Summing up, generally this week’s gold charts indicate that the yellow metal’s decline is not over yet. To the contrary, it could take a few more weeks before the rally really starts. There are also some indications that the correction (within the decline) is already over or close to being over.
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Ali Gator chomp chomp chomp
Total Wall Street propoganda. Gold was smashed by the President's Working Group On Financial Markets by having the Federal Government proxie, JP Morgan, dump 53,000 PAPER contracts to sell gold on a Friday morning. JP Morgan DID NOT POSSESS 5.3 million ounces of gold to sell (which is the equivilent of 1/3 of WORLD YEARLY PRODUCTION), nor was 1 PHYSICAL OUNCE OF GOLD EVER TRADED. It was a TOTAL PAPER SHAM orchestrated by THE FEDERAL RESERVE to PROP UP THE DOLLAR.
TRY BUYING SOME PHYSICAL GOLD! THERE IS NONE TO BE HAD!
The paper price of gold is an irrelevant joke!
trying to pry my fillings out because she saw a dress she liked at Macys.
Gold is worth nothing. Ok, I got your attention. Gold is worth nothing except for what someone is willing to pay you for it. So Gold is worth $2000 an oz if someone can convince you the world is going to completely fall apart, and then, of course, you can eat it. Gold is worth $300 an oz if the world is fine and you want a nice ring. So make your wager, the world is going to end or the world is fine.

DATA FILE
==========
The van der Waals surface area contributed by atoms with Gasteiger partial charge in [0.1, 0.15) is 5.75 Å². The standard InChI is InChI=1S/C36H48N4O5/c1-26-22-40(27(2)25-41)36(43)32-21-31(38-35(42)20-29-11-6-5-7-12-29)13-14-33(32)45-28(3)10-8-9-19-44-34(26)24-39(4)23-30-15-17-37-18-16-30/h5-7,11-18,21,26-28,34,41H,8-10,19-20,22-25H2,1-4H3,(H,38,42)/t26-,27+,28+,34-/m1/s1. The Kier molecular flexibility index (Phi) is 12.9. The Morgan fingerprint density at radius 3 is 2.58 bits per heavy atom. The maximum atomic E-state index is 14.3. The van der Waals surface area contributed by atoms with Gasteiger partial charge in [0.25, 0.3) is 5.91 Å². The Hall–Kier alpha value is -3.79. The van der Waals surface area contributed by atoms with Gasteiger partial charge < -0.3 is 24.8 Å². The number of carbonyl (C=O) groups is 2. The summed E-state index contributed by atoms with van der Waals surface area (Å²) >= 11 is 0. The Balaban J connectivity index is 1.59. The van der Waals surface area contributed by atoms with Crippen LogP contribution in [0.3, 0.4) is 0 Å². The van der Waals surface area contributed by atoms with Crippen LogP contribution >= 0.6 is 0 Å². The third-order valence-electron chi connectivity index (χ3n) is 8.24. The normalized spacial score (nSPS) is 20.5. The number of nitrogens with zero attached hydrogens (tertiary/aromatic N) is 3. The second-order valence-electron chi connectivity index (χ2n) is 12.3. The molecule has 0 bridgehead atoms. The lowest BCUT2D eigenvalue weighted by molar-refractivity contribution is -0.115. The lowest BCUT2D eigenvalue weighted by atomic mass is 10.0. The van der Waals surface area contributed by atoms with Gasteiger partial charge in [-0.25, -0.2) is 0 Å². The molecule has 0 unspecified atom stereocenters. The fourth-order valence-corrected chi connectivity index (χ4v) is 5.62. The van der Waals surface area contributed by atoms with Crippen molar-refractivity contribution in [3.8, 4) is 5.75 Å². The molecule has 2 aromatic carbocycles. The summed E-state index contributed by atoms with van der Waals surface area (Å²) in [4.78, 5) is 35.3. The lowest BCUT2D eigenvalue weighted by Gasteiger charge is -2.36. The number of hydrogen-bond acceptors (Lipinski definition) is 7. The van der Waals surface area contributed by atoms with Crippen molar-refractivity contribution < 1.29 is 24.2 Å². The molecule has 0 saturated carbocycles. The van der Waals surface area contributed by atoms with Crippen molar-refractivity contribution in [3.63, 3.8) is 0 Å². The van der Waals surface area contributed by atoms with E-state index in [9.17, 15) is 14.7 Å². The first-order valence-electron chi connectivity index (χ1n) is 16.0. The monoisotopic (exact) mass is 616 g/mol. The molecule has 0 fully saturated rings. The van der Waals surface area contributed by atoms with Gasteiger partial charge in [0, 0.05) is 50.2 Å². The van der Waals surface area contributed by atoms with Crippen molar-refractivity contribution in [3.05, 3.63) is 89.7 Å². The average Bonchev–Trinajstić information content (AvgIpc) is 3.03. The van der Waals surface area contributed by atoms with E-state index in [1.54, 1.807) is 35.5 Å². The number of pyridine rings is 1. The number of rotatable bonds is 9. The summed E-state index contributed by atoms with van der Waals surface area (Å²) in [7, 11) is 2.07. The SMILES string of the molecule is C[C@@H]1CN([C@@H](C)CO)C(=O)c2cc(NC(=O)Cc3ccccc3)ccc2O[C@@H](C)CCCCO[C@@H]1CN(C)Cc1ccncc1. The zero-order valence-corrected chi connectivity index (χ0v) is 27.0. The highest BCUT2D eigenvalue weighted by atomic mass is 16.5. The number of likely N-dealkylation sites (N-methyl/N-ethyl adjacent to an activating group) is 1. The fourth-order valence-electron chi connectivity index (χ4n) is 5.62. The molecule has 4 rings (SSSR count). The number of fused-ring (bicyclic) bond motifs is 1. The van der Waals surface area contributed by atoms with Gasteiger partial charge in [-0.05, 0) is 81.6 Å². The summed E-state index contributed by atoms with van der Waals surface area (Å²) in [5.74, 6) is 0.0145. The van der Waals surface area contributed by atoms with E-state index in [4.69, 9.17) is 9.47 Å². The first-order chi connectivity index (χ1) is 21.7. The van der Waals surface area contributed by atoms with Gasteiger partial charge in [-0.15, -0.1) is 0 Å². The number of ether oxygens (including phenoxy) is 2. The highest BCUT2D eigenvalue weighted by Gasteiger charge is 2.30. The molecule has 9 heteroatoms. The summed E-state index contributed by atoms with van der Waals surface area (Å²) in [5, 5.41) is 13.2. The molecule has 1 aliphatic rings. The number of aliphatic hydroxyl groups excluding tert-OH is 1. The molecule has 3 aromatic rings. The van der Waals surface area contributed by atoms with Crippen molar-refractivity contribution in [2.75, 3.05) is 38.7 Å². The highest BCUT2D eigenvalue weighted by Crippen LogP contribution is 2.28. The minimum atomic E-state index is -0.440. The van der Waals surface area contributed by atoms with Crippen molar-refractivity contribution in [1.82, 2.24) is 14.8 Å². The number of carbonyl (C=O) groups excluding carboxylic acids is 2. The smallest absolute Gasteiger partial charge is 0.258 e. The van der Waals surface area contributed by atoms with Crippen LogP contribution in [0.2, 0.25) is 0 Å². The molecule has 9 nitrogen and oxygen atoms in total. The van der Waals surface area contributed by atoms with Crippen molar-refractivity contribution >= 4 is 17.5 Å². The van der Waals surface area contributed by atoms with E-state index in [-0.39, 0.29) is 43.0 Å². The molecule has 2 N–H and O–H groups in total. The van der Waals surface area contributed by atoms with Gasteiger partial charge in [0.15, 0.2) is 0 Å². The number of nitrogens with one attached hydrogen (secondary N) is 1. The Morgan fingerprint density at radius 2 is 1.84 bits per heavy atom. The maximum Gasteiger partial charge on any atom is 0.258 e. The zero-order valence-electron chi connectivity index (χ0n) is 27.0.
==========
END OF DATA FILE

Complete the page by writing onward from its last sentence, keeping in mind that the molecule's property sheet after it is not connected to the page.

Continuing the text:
It the current economic mess is like every other mess we have lived through and come out the other side, then Gold will see $500 again. If the current mess is unlike any we have seen then wager on Gold hitting $3000 or $5000. I think people are tiring of the "world is ending" stuff. It just has not happened. Don't get me wrong, Obama's trillion dollar deficits are a disaster and may mess us up for good. But...
April 2008, as soon as I saw we were going to elect a quasi socialist, either Clinton or Obama, I cashed everything out and bought gold, took possesion.There it stays until the inept lying anti business quasi socialist in the white house is an esoteric historicalm footnote.
I can live with only 250% profit.
And why do you think they're selling gold to pay off debt?
Because the holders of that debt won't take any more paper dollars!!!
Anybody who believes the bull coming from the government nowadays, is either a power-hungry fascist or needs to get educated real fast on how the real world works,
There is not ONE [NOT ONE MUND YOU] example of a country that has had a paper currency without anything to back it with, that has not inflated it into the worthless paper it really is
All we are hoping for now is to get about even on Gold..
Above that is a gift..
Getting more will probably be everything about Inflation..?
And hurting the price of some other equities.